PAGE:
The daily presence of Pc Jonny Flint on the wards has also been beneficial in building up trust with patients. So far he is the only hospital officer in the whole of the Met.
Pc Flint explained: “Mental health can affect people’s behaviour in a criminal way, but it doesn’t mean people should be excused from criminal behaviour. I’m quite big on pointing out that prosecuting someone can sometimes be the biggest beneficiary for them.
You can’t keep saying: ‘No you can’t keep on hitting people – you are going to get into trouble,’ but never get that person into trouble. There are numerous cases when the person goes before a magistrate and gets a small fine but it means their behaviour improves remarkably, which means they can be on a pathway to discharge much quicker.
“There’s still a lot of stigma around mental health, but with mental illness the clue is in the title - illnesses can be treated.”
While the centre has one nationally recognised personality disorder ward for 16 patients, it mainly treats men with mental illnesses such as schizophrenia, depression and bipolar affective disorder.
Patients are only allowed to leave with the permission of the Ministry of Justice or the independent Mental Health Tribunal, who carry out their own risk assessments.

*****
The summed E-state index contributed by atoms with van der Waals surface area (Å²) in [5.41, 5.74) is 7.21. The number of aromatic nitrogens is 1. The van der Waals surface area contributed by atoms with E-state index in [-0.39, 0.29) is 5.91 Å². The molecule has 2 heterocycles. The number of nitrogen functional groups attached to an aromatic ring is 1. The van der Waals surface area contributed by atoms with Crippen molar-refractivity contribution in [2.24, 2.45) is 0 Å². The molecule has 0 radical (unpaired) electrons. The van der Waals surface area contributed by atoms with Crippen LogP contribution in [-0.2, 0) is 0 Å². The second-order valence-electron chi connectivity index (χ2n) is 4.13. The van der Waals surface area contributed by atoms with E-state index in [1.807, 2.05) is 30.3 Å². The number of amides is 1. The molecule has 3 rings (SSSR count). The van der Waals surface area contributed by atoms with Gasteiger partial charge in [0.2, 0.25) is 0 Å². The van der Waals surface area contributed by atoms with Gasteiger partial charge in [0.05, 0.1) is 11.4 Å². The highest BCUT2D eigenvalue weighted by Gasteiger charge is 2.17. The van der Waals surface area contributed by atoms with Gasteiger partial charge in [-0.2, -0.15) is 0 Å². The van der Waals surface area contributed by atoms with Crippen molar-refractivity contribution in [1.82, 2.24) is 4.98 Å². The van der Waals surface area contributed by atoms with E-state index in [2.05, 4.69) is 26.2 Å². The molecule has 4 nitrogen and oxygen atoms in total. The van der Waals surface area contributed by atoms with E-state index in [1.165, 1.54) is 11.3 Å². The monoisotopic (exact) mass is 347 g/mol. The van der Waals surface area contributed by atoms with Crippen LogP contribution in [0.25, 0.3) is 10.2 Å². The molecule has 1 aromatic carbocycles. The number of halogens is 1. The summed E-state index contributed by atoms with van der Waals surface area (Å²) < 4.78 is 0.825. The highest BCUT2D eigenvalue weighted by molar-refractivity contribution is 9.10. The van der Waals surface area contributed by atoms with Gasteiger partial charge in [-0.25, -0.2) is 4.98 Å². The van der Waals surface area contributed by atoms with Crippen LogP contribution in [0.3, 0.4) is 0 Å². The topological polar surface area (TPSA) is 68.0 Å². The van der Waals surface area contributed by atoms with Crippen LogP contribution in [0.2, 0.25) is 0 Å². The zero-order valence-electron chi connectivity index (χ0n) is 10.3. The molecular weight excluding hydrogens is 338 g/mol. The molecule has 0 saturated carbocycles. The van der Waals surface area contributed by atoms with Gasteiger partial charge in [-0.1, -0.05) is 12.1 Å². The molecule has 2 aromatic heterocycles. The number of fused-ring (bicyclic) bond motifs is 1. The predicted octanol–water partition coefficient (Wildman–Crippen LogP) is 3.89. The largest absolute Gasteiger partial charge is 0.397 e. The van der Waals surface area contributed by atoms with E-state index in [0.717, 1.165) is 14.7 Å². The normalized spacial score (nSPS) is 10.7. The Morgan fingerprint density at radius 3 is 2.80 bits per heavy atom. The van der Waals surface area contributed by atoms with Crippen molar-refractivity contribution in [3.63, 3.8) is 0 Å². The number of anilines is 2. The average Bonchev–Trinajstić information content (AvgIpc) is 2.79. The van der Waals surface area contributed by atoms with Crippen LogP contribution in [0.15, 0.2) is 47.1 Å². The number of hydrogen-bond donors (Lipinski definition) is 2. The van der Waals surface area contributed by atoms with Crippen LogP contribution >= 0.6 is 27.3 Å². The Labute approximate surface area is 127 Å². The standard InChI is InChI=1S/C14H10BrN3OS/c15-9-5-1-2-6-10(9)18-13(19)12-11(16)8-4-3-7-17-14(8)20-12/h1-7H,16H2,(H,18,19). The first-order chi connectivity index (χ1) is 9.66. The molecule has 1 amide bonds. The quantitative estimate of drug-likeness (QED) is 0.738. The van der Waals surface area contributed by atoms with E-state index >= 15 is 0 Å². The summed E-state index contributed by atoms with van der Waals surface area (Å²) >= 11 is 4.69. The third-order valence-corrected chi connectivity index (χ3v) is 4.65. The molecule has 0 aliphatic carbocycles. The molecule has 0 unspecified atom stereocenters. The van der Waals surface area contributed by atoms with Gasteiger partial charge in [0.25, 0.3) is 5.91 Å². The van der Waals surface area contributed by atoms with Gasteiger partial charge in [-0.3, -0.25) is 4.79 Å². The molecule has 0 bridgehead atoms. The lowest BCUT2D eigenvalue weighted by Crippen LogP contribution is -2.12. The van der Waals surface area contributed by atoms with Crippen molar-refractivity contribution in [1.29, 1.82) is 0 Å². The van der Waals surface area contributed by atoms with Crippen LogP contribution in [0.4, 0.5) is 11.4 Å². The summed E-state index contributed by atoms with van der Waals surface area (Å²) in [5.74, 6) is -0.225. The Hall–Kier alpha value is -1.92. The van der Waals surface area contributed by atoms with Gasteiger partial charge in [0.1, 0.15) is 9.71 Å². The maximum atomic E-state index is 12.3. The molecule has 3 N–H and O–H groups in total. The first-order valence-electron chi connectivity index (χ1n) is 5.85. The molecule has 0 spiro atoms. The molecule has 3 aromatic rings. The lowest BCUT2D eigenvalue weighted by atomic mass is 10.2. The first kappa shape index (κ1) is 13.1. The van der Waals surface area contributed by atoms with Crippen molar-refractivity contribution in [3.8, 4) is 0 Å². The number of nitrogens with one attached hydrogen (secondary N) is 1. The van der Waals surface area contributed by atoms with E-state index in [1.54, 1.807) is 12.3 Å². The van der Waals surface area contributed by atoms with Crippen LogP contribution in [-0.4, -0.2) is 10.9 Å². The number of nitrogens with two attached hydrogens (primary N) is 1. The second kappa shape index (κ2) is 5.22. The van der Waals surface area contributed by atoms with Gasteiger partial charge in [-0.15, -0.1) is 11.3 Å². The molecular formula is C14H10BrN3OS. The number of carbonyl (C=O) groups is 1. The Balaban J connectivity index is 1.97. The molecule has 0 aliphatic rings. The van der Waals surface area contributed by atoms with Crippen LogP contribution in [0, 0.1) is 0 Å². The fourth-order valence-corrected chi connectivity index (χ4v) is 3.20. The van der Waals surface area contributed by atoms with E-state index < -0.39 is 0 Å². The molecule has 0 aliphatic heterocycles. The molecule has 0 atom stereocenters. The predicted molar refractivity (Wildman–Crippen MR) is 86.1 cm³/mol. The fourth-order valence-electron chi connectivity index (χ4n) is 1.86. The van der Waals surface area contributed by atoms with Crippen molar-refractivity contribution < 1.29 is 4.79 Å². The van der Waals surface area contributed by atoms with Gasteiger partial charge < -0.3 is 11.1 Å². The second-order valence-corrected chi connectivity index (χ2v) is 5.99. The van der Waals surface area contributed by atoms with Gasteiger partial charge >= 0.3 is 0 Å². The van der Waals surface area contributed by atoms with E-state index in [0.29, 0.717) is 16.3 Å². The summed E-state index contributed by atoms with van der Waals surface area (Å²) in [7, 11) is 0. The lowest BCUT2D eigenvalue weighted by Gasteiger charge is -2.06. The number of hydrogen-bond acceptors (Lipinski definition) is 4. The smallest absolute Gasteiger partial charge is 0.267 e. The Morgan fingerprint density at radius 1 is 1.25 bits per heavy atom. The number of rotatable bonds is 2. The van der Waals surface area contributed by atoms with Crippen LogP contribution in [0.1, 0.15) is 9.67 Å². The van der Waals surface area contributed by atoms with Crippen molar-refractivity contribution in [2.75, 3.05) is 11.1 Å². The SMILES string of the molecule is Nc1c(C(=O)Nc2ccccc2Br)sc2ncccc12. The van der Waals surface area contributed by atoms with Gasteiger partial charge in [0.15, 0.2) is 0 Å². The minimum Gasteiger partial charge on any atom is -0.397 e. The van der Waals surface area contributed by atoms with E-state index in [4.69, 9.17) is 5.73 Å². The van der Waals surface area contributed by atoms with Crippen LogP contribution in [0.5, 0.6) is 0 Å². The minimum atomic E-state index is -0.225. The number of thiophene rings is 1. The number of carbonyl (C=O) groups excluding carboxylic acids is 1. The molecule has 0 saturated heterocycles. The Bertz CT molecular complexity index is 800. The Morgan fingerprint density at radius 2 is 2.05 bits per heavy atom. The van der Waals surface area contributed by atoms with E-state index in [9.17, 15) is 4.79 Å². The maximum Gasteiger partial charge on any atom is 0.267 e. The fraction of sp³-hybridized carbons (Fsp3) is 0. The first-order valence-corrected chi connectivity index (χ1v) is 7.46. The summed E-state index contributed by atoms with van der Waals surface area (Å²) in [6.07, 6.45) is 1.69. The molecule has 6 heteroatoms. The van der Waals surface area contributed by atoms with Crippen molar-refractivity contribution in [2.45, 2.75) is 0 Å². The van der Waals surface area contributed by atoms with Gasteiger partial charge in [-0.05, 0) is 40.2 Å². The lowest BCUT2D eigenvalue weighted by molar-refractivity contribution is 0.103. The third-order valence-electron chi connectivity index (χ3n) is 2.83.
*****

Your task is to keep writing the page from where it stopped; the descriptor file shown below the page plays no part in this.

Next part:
Layers of security are threefold at the medium secure unit – which essentially means no one should be able to escape from it.
Facts and figures:
139: Number of beds for patients and detainees
550: Staff tally including consultants, nurses, social workers
3.7% of patients reoffend after conditional discharge from similar centres, while....
59% of prisoners in UK jailed for less than a year go on to reoffend
18 months: Average length of stay for patients – but can be a lot longer
Procedural security includes the electronic tags and making sure no visitors enter with things like mobile phones that could help people escape. Physical security covers details like the 5.2m fences surrounding the unit.
But most important is “relational security” – how patients are feeling and their interactions with others. Staff continually check the patients’ mental state to get an overall picture and meet weekly.
Dr Gilluley said: “They might say, ‘He’s fine this week,’ or they might say, ‘He’s been a bit funny because he’s not sleeping at night; he’s walking up and down, he’s hearing voices and he’s started to think again that the next door neighbour’s possessed by the devil.’.Then you start to wonder he’s getting ill again. So we build up that picture the whole time and tailor the treatment for the individual to meet their needs.”
Dr Gilluley, who inspects other centres around the country for the Care Quality Commission, said: “When people are unwell they expose to you an intimate side of themselves.
“It’s quite a profound relationship you build up, particularly in forensics because we have people here for prolonged periods of time.
“Day-to-day it can be really hard work. Seeing people who had really improved, then when you see them they are very, very ill, can be quite awful – it’s quite traumatic.
“But to see people getting better and having a better quality of life with their family is very rewarding.
“It’s not a job you are going to do for the thanks. You are detaining people and taking away their freedom so people don’t send you Christmas cards and say ‘thank-you, doctor’. But you do get an odd one now and again.”